I’ve been on job interviews where the interviewer writes the equivalent of
char *(*(*a)())() on the whiteboard and asks what it declares.
I usually answer that I could probably figure it out but I’m not going to try.
If we, smart as we are, have to scrunch forehead to decipher a line of code, it’s probably a mistake to have written it that way.
If it’s unclear to you now, it will probably be less clear when you look at it again in six months. Less clear to the engineer who has to fix it after you’ve moved on. That way lies bugs.
Further, if the code relies on an advanced or obscure feature, who says that feature works correctly? It’s probably also a confusing facet of the language for whoever wrote the compiler code. And their interpretation might not match what the standard actually requires. Or how the authors of another compiler interpret it.
Let alone whether you can readily translate your approach into another language. Which is handy.
Sometimes a complicated construct really is the best solution. When it is, write as clear a comment as you can that explains what it does, why it’s correct, and why apparent alternatives wouldn’t have worked.
Don’t write checks on someone else’s account.
One of the quickest ways to damage a relationship is to commit someone else to a task or a deadline without discussing it with them first. Whether it’s promising your spouse will chaperone a field trip, the assault team can rescue the hostages, or the spacecraft is go for launch.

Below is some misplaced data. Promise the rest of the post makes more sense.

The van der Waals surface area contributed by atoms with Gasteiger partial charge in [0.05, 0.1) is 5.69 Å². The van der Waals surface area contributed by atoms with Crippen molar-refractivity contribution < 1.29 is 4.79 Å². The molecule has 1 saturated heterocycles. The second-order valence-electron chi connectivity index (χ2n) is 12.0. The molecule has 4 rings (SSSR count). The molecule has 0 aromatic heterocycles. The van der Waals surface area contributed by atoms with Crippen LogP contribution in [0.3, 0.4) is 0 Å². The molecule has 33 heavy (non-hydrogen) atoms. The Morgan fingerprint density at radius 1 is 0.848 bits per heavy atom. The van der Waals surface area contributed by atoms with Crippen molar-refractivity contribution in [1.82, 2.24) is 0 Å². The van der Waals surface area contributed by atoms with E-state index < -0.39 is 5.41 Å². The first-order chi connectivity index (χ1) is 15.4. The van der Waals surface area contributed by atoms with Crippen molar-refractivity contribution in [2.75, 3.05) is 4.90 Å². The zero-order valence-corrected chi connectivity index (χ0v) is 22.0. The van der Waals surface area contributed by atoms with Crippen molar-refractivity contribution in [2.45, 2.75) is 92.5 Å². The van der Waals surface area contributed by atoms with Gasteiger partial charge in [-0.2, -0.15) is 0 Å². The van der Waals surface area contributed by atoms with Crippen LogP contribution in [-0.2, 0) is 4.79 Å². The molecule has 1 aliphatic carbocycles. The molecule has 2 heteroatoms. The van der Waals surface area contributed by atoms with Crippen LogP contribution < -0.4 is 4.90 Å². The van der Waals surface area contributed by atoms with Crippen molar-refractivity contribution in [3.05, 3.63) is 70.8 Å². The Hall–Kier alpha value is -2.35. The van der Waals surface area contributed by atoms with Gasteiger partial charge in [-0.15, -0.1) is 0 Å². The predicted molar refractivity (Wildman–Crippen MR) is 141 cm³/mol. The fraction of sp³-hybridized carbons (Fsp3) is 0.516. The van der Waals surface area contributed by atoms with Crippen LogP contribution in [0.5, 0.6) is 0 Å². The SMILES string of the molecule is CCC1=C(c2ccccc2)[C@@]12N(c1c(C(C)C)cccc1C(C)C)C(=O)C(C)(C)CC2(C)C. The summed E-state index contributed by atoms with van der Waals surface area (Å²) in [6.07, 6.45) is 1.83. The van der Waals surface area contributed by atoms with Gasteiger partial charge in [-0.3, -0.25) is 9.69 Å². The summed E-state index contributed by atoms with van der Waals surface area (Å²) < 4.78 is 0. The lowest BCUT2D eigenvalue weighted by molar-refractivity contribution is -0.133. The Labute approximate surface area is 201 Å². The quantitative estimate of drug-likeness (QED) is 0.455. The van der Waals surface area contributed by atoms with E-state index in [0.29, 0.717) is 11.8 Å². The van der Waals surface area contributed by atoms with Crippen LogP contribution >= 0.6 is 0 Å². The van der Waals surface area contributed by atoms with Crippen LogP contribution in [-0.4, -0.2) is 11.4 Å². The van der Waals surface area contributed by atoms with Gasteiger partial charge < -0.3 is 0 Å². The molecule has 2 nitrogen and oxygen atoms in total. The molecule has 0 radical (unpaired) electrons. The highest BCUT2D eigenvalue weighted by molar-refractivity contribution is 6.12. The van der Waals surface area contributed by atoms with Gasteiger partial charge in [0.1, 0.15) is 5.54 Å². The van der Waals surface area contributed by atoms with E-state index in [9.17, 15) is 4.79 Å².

Don’t commit to yes. You need to discuss it with the team. Do commit to that and to when you’ll be back with an answer.
It may ultimately be your decision. But everyone appreciates being consulted and resents being ordered. Be a leader, not a boss. Plus there might be a fundamental reason why what was asked for simply can’t be done, period. That they’d tell you if you ask.
Of course, you also need to be someone they feel safe to tell the truth to, and want to.
I realized at some point that I am at core an engineer. Other things too. But I, engineer. I engineer. Aye, engineer!
Later that the maxims I apply on the job are useful throughout life.
I think I’ve learned a bit worth sharing. In my own exploits, and from the great engineers I’ve known as colleagues, friends, or family. (We’ve been at it for four generations so far, starting in 1928. Computers since 1946. I’ll get into the backstory later.)
I’ll delve into minutiae when it matters. It often does. While the specifics are apt to relate to software engineering, you shouldn’t need a background in either software or engineering to get my point.
Of course, sometimes we’re in the weeds to discuss weeds. If your mind wanders, stick around. We’ll be back to interesting soon enough.
You’re invited to opine too. This should be a conversation among colleagues. But read the comment guidelines before you do.